Dransfeldt:MLB doing the right thing
“Say it ain’t so, Joe”
Those were the most famous words spoken the last time Major League Baseball handed out the same breadth and scope of suspensions it handed out on Monday.
While eight men were affected by the decision back in regards to the 1919 Black Sox betting scandal, this time around 13 players have been singled out and suspended by MLB commissioner Bud Selig for use of performance enhancing drugs.
“Upon learning that players were linked to the use of performance-enhancing drugs, we vigorously pursued evidence that linked those individuals to violations of our programs,” Selig said in a written statement on Monday. “We conducted a thorough, aggressive investigation guided by facts so that we could justify and enforce our rules.”
Of the 13 players suspended on Monday, the most notable was New York Yankees third baseman Alex Rodriguez — a former teammate of Morris native Kelly Dransfeldt.
“I’m glad to see Major League Baseball is putting in the right process to make the game clean,” Dransfeldt said. “I think it’s something that the fans support — that they are doing the right things to clean up the game.”
Dransfeldt was playing shortstop for the Texas Rangers from 1999 through 2001 when the team signed Rodriguez to the richest contract in MLB history at the time — $252 million — to be its new shortstop.
Unlike the other 12 players on the commissioner’s list who were suspended for 50 games in the ‘Biogenesis Case’, Rodriguez’s suspension was for 211 games. He is currently appealing the suspension and played for the first time this season (injury) on Monday against the Chicago White Sox at U.S. Cellular Field.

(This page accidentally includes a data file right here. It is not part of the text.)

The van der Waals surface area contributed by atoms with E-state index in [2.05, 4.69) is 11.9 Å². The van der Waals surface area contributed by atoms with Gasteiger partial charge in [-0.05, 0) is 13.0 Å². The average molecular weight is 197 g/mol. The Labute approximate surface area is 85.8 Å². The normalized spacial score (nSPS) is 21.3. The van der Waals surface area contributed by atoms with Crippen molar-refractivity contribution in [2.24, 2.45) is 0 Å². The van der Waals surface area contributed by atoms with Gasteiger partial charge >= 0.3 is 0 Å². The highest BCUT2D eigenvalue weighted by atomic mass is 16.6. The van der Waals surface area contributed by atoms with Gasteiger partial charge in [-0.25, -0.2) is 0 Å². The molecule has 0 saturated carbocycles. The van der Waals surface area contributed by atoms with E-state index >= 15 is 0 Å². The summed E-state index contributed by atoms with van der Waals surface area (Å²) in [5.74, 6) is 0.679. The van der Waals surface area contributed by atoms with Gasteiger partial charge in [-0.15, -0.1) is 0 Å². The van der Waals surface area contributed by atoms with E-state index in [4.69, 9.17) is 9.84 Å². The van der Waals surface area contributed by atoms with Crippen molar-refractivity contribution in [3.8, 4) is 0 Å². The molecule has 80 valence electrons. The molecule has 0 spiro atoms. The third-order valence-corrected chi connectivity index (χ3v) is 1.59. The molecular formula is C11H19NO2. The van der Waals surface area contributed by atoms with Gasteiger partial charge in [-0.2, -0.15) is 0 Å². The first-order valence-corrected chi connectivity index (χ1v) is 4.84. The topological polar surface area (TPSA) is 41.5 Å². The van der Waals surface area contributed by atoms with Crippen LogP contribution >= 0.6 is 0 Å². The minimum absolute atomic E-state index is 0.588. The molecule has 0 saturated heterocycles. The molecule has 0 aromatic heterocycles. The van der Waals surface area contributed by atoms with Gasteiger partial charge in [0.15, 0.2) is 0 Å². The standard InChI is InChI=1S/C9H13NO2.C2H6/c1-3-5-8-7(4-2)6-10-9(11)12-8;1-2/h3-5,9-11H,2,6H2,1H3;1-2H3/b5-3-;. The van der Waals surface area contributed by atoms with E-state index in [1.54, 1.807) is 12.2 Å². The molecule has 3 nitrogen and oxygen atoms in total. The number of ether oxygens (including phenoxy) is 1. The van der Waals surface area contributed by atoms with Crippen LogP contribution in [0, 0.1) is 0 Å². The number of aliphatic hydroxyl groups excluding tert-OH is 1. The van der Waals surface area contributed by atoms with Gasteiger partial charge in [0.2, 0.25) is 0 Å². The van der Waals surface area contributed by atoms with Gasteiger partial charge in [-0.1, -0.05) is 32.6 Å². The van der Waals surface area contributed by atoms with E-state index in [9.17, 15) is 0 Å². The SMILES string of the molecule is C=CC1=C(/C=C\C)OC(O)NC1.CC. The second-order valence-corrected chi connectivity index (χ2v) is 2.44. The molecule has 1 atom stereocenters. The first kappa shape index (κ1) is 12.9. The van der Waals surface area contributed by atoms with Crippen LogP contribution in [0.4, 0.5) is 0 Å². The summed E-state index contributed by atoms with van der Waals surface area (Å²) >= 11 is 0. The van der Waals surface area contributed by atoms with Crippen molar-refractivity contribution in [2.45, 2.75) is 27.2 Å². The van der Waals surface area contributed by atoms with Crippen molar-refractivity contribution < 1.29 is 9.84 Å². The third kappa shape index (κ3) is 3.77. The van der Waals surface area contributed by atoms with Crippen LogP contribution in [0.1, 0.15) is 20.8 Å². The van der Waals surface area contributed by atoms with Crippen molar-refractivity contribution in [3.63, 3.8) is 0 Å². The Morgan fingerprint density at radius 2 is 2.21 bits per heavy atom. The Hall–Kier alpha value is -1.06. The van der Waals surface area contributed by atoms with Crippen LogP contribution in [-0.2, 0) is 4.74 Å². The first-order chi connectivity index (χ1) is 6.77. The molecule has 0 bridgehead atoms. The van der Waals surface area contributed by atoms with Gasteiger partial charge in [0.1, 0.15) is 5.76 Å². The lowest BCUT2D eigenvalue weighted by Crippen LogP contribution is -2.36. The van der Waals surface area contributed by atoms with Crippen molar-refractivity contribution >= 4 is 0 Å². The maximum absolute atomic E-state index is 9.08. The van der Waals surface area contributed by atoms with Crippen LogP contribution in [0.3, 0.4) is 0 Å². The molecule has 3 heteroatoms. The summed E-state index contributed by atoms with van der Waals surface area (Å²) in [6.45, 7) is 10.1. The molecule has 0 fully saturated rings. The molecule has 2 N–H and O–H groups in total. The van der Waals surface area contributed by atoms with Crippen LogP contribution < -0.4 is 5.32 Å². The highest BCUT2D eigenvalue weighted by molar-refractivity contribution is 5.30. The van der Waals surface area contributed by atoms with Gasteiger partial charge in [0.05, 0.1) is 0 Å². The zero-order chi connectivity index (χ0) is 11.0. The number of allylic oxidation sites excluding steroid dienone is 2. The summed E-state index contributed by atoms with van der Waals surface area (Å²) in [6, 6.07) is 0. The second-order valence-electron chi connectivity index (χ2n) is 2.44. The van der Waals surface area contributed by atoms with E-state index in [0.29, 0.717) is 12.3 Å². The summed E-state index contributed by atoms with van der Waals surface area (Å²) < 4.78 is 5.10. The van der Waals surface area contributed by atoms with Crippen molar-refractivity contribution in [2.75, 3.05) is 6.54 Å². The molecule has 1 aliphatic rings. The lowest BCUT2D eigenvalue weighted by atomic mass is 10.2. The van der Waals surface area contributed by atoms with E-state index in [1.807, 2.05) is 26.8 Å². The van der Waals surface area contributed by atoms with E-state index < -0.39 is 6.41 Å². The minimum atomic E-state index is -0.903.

The accusations against Rodriguez for using PEDs is nothing new. In an interview with Peter Gammons of ESPN back in 2009, Rodriguez admitted to having previously taken them from 2001-03. Sports Illustrated at the time had reported that Rodriguez had tested positive for banned substances testosterone and Primobolan, an anabolic steroid, when MLB first conducted a survey test back in 2003 — this before the league handed out suspensions for a failed drug test.
“I did take a banned substance,” Rodriguez admitted of that time. “And for that, I am very sorry and deeply regretful.”
Other notable players who were suspended on Monday included; Detroit shortstop Jhonny Peralta, Texas outfielder Nelson Cruz, Seattle catcher Jesus Montero, San Diego shortstop Everth Cabrera, New York catcher Francisco Cervelli and Philadelphia pitcher Antonio Bastardo, in addition to six minor leaguers.
“In my situation, I’ve never taken anything and I played 100 percent clean. I think the league had to do something and came down on them,” Dransfeldt said. “That’s what everyone wants. They want their sports to have a level playing field. That goes for all of sports. This is overdue. This is what needs to be done. It looks like the league is taking the proper steps.”